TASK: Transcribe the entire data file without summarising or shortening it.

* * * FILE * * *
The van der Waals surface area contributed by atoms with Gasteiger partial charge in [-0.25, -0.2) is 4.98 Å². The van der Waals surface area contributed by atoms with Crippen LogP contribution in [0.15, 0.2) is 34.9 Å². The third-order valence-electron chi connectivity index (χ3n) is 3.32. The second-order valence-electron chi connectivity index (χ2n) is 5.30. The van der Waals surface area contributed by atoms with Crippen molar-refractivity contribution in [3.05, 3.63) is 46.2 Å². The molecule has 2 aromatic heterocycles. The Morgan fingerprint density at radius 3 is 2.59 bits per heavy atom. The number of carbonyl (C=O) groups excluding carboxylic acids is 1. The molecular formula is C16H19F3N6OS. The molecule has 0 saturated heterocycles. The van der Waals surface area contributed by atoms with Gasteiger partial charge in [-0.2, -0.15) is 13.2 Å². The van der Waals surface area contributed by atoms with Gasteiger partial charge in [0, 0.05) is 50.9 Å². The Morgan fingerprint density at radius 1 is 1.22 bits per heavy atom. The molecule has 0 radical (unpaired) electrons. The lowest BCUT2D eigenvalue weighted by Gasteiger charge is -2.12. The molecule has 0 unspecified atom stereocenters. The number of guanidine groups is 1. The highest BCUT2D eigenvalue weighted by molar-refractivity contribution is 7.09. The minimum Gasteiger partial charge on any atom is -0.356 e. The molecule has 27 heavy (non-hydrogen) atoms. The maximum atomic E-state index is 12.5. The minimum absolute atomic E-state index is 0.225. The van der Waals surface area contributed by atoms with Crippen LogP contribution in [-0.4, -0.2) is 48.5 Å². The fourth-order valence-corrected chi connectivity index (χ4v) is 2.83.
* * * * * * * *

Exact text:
The van der Waals surface area contributed by atoms with Gasteiger partial charge in [-0.25, -0.2) is 4.98 Å². The van der Waals surface area contributed by atoms with Crippen LogP contribution in [0.15, 0.2) is 34.9 Å². The third-order valence-electron chi connectivity index (χ3n) is 3.32. The second-order valence-electron chi connectivity index (χ2n) is 5.30. The van der Waals surface area contributed by atoms with Crippen molar-refractivity contribution in [3.05, 3.63) is 46.2 Å². The molecule has 2 aromatic heterocycles. The Morgan fingerprint density at radius 3 is 2.59 bits per heavy atom. The number of carbonyl (C=O) groups excluding carboxylic acids is 1. The molecular formula is C16H19F3N6OS. The molecule has 0 saturated heterocycles. The van der Waals surface area contributed by atoms with Gasteiger partial charge in [-0.2, -0.15) is 13.2 Å². The van der Waals surface area contributed by atoms with Gasteiger partial charge in [0, 0.05) is 50.9 Å². The Morgan fingerprint density at radius 1 is 1.22 bits per heavy atom. The molecule has 0 radical (unpaired) electrons. The lowest BCUT2D eigenvalue weighted by Gasteiger charge is -2.12. The molecule has 0 unspecified atom stereocenters. The number of guanidine groups is 1. The highest BCUT2D eigenvalue weighted by molar-refractivity contribution is 7.09. The minimum Gasteiger partial charge on any atom is -0.356 e. The molecule has 27 heavy (non-hydrogen) atoms. The maximum atomic E-state index is 12.5. The minimum absolute atomic E-state index is 0.225. The van der Waals surface area contributed by atoms with Crippen LogP contribution in [-0.4, -0.2) is 48.5 Å². The fourth-order valence-corrected chi connectivity index (χ4v) is 2.83.